His daughter Chantal recalls, “He couldn’t do portraits anymore. He still tried to do a few portraits and a couple were successful but most of them . . . people weren’t happy about them. . . and that was really hard on my mom, because she didn’t like to criticize and tell him that anything was not quite correct. She didn’t want to hurt him. She was always very tender.”

Chantal also observed that his colors became brighter and more vivid to compensate for his dimming eyesight. It took him longer to paint. And the pile of discards grew. She also believed that many of his later paintings were “intuitive.” Instead of his eyes he “was using his brain and his heart and his memory.”

So, with failing eyesight how did he know what colors and what paints to use? Chantal said, “When he was out in the studio he had them all lined up right on the table. He was very much in control when he was out there because nobody ever went out there to the ‘Pavilion of Intelligence.’ [Here she is referring to the backyard chicken coop that he converted to his art studio]. He had these little cups that he would mix his paints into and he had little colors on top of those, so he knew.”

She explained, “He would test it, maybe on his easel, because there’s so much paint on the easel, over an inch of buildup. Sometimes he’d call me in there and ask me to remind him what colors were what.” She imitated him in a low, gruff voice. “‘Can you read these for me? Read these’, and then ‘okay, okay, okay.’ He had two tables. On one he’d have his more immediate things. On the other he kept the bulk of his materials.”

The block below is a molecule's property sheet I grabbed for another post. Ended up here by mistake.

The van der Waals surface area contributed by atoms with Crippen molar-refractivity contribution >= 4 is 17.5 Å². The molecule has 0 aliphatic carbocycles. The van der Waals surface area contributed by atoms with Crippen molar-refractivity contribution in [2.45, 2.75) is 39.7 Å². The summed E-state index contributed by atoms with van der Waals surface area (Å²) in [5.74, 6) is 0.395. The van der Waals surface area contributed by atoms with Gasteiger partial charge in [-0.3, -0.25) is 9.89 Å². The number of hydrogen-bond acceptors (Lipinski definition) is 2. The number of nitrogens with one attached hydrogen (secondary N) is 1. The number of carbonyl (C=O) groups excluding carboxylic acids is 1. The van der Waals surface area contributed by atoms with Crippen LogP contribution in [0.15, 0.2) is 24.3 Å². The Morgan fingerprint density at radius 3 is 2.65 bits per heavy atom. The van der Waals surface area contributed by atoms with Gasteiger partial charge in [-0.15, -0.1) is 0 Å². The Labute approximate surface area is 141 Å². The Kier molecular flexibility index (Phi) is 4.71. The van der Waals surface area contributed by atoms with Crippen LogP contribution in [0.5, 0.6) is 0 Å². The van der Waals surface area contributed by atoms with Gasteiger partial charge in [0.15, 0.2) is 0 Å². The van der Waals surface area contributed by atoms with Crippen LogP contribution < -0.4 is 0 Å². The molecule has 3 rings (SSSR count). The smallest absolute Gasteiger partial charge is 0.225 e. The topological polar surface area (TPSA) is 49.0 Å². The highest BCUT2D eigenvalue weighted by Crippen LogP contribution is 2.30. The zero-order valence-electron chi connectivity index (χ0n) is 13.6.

She continued: “Although he was able to paint some amazing abstracts and creative paintings, I think he really had a desire and drive to get back to what he used to do. So he would try, and get frustrated, and have a lot of half-finished paintings that just didn’t go anywhere because he was unhappy with them. Around that time he started having me help him with backgrounds.

“He did all these lines and then he had me fill in the squares. He would mix up the paint, put them in little buckets for me. He built a little easel for me and I had it in my bedroom upstairs, so I could just sit there and paint. He paid me by the hour when I was a student and that was really helpful.”

Along with his fading vision, his hands had become painfully arthritic. Not surprisingly, he also battled depression. Faced with such formidable obstacles, you’d think his ability to paint would decline dramatically. And yet it appeared that, along with his years of experience, he now was able to draw on his well-stocked painter’s memory.

This continued during the time Chantal was in nurses’ training. “Then there was a gap, when I had other work. At that time he kind of got into his own thing. A few years later he needed more help from me—reinforcing his lines because, after drawing a line for an image or something, he couldn’t see it anymore. So he had me reinforce it with dark…. I don’t know how he drew the line in the first place but he did. But he couldn’t repeat what he was doing.

“It was really exciting to know that I was doing this, the background of his work, because his work has so many layers and mine was the very bones, the foundation. And on a lot of those paintings they show through.”

Without a doubt, Chantal helped her father continue to render his presence in that “pavilion of intelligence” (Zandstra Interview with Chantal Merizon/VanHeest, 11-19-12 ).